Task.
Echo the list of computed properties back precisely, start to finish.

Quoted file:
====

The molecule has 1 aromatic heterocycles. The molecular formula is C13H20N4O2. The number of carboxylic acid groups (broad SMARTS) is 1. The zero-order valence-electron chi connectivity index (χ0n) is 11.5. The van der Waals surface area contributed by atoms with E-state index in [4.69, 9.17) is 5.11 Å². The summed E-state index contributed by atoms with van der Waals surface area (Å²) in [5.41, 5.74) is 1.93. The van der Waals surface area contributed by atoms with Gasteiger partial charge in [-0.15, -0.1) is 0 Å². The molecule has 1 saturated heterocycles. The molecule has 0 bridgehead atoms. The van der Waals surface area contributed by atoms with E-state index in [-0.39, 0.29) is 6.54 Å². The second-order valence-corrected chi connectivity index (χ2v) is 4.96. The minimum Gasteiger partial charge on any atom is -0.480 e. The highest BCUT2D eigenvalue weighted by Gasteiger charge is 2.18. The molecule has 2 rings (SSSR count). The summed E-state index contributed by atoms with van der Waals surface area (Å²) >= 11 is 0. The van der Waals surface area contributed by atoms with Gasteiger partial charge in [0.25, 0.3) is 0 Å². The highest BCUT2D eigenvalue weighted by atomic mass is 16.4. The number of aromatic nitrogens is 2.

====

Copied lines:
The molecule has 1 aromatic heterocycles. The molecular formula is C13H20N4O2. The number of carboxylic acid groups (broad SMARTS) is 1. The zero-order valence-electron chi connectivity index (χ0n) is 11.5. The van der Waals surface area contributed by atoms with E-state index in [4.69, 9.17) is 5.11 Å². The summed E-state index contributed by atoms with van der Waals surface area (Å²) in [5.41, 5.74) is 1.93. The van der Waals surface area contributed by atoms with Gasteiger partial charge in [-0.15, -0.1) is 0 Å². The molecule has 1 saturated heterocycles. The molecule has 0 bridgehead atoms. The van der Waals surface area contributed by atoms with E-state index in [-0.39, 0.29) is 6.54 Å². The second-order valence-corrected chi connectivity index (χ2v) is 4.96. The minimum Gasteiger partial charge on any atom is -0.480 e. The highest BCUT2D eigenvalue weighted by Gasteiger charge is 2.18. The molecule has 2 rings (SSSR count). The summed E-state index contributed by atoms with van der Waals surface area (Å²) >= 11 is 0. The van der Waals surface area contributed by atoms with Gasteiger partial charge in [0.25, 0.3) is 0 Å². The highest BCUT2D eigenvalue weighted by atomic mass is 16.4. The number of aromatic nitrogens is 2.